8 Heat Metal

Perhaps an overpowered spell for level 2, but it’s limited to Druids and Bards which keeps it from being more mainstream. As the name indicates, this spell works on any kind of manufactured metal, so it’s often used to target armor and weapons, but creative spellcasters can also cast it on sewer grates or prison bars. The spell causes 2d8 fire damage to anything that touches it in the first round, and the caster is able to use a bonus action to repeat the damage in the next round. The extra-long range of 60 feet is a big advantage.

7 Spiritual Weapon

In previous editions of D&D, this spell was called Spiritual Hammer, but the effects are pretty much the same. This spell allows the caster to call forth a weapon made of energy that does not need to be held (it acts in a manner similar to a dancing sword).

The caster can direct the weapon to strike at a target within 5’ and deals 1d8 + the caster’s spell ability modifier; the damage is also scalable. The caster can use a bonus action to move the weapon up to 20’ and strike at a second target. The best part of this spell is that it doesn’t require concentration to maintain, meaning the caster is free to use their bonus action each turn.

6 Hold Person

This useful spell does exactly what the title states – it lets the caster paralyze the target. This spell can end a fight immediately, leaving the opponent prone for an easy victory. The base spell only works on one target (previous editions allowed for up to four), but this version is scalable.

Every spell slot used beyond 2nd allows the caster to target an additional person. The target(s) is/are allowed a wisdom saving throw to avoid the effects; so this isn’t as useful against strong opponents who will probably pass their saving throw. This spell is also handy if a party member is being controlled and the party wishes to harmlessly incapacitate him/her.

5 Dragon Breath

This is probably the best damage-dealing 2nd level spell for the 5th edition (so far). Dragon Breath deals 3d6 points of damage to everything in a 15’ cone; it is also scalable and deals an additional 1d6 for every spell slot it occupies beyond 2nd.

This isn’t the best damaging spell because it does more damage, but because the caster can choose between different damage types. This allows the spell to have a maximum effect against targets that are weak against a particular damage type. The choices of damage type are; fire, lightning, cold, acid, or poison. This power of this spell can also be imbued to a willing recipient.

4 Silence

It doesn’t just take away the ability to cast spells. Like the majority of spells that are rated the most popular and useful, Silence can be used for either offense or defense. It’s actually an AOE spell that affects a 20-foot radius, and not only is all of the speech removed from this place but all sound entirely.

Creatures within the sphere can neither hear nor speak, but they are immune to thunder damage for the spell’s duration. Since the spell doesn’t do any damage, it can be used to hide or protect a party as much as harm them.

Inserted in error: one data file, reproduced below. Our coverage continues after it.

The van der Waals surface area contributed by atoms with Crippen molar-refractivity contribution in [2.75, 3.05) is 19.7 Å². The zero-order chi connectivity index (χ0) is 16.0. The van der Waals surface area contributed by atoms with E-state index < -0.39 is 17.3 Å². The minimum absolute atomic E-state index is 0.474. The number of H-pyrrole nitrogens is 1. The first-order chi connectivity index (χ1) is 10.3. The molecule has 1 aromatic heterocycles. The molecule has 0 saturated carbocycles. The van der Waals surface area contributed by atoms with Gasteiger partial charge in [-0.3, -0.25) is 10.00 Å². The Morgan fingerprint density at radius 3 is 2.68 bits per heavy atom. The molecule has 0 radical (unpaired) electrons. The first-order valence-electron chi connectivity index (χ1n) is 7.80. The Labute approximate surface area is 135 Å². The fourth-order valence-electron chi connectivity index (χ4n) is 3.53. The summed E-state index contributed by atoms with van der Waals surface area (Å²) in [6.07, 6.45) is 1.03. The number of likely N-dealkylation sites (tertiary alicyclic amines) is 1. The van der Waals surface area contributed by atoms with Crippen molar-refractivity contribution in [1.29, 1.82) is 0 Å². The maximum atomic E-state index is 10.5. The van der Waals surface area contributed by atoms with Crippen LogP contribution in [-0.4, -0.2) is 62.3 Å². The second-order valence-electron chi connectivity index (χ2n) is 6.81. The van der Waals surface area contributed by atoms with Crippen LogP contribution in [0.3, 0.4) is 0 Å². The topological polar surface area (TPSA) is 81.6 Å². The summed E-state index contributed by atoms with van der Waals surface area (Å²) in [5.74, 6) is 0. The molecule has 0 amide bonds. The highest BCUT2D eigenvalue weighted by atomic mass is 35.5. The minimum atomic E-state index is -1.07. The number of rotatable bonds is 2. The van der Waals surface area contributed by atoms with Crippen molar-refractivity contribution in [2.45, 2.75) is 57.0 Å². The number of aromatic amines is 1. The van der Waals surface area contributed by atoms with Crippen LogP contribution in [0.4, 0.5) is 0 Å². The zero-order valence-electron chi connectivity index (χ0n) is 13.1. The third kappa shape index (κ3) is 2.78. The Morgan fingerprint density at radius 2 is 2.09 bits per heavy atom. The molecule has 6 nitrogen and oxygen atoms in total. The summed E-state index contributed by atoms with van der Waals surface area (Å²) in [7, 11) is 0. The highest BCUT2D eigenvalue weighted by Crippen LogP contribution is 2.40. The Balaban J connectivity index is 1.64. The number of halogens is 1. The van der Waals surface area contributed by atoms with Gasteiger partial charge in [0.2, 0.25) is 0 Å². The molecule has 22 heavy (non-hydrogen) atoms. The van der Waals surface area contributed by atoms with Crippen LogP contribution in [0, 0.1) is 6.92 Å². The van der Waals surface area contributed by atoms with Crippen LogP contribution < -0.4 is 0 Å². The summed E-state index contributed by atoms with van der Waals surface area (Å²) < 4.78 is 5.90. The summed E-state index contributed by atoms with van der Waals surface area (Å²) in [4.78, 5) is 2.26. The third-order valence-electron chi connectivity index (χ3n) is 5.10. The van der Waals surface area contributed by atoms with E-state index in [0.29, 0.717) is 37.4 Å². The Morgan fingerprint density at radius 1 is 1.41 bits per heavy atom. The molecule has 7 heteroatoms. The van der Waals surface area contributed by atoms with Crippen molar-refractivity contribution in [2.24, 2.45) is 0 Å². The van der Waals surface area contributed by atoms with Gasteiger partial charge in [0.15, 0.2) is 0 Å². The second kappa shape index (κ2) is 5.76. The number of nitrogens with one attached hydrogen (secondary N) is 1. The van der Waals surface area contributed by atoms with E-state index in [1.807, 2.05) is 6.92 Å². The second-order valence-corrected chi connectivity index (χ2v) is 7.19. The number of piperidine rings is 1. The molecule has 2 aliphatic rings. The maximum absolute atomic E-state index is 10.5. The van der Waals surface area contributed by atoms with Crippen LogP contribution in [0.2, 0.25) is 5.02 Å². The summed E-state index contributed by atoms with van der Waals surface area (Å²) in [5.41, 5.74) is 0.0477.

3 Healing Spirit

Healing Spirit is the best healing spell available at 2nd level. This spell doesn’t directly heal a person but summons a spirit that creates a zone of healing within 5’ of its location. The spell heals 1d6 points of damage to whoever is in the zone, is scalable, and lasts for one minute.

This is an excellent spell to set up around a choke point guarded by the party’s front line fighters; this will provide constant healing during the battle. The spirit can be moved up to 30’ a turn by the caster using a bonus action. The only drawback to this spell is that it requires concentration to maintain.

2 Phantasmal Force

This spell creates an illusion in the target’s mind; the illusion can include visual, auditory, and tactile properties. The uses for this spell are nearly infinite; the caster could create an illusionary bridge over a chasm that tricks an opponent into trying to cross, only to fall to their death.

A clever tactic with this spell is to use it to simulate the casting of a damage-dealing spell, like Cloud of Daggers, one turn after casting the real spell. A DM will be hard-pressed to justify the target disbelieving this effect after just suffering damage from a real Cloud of Daggers. It won’t do as much damage as the real spell, but it can still be used to damage an opponent if the caster is out of offensive spells.

1 Invisibility

This spell should really be at a higher level than 2nd considering what it does. Turning invisible is one of the most useful abilities in D&D. This spell could allow a thief to deliver an easy and decisive sneak attack. It is great for making a safe retreat if the caster becomes separated from the party during a fight.

It could allow the party’s cleric to safely reach a downed party member in the thick of a chaotic melee. One of the best aspects of this spell is its duration of one hour; unless the spell is ended sooner by the recipient attacking or casting a spell.

NEXT: Dungeons & Dragons: The 10 Most Useful 9th Level Spells, Ranked

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Graduate of Sam Houston State University — Class of 2011
B.A. in History, minored in Political Science
I have lived in the Houston TX area my whole life; love the winters…hate the summers. I have conducted scholarly research on, and written about, the use of ballooning for reconnaissance purposes during the U.S. Civil War, tort reform, voter initiatives and referendums, the formation of civilization, Ancient Rome, Mesopotamia, and the major religions. I am also an avid gamer and have researched the history of electronic entertainment extensively.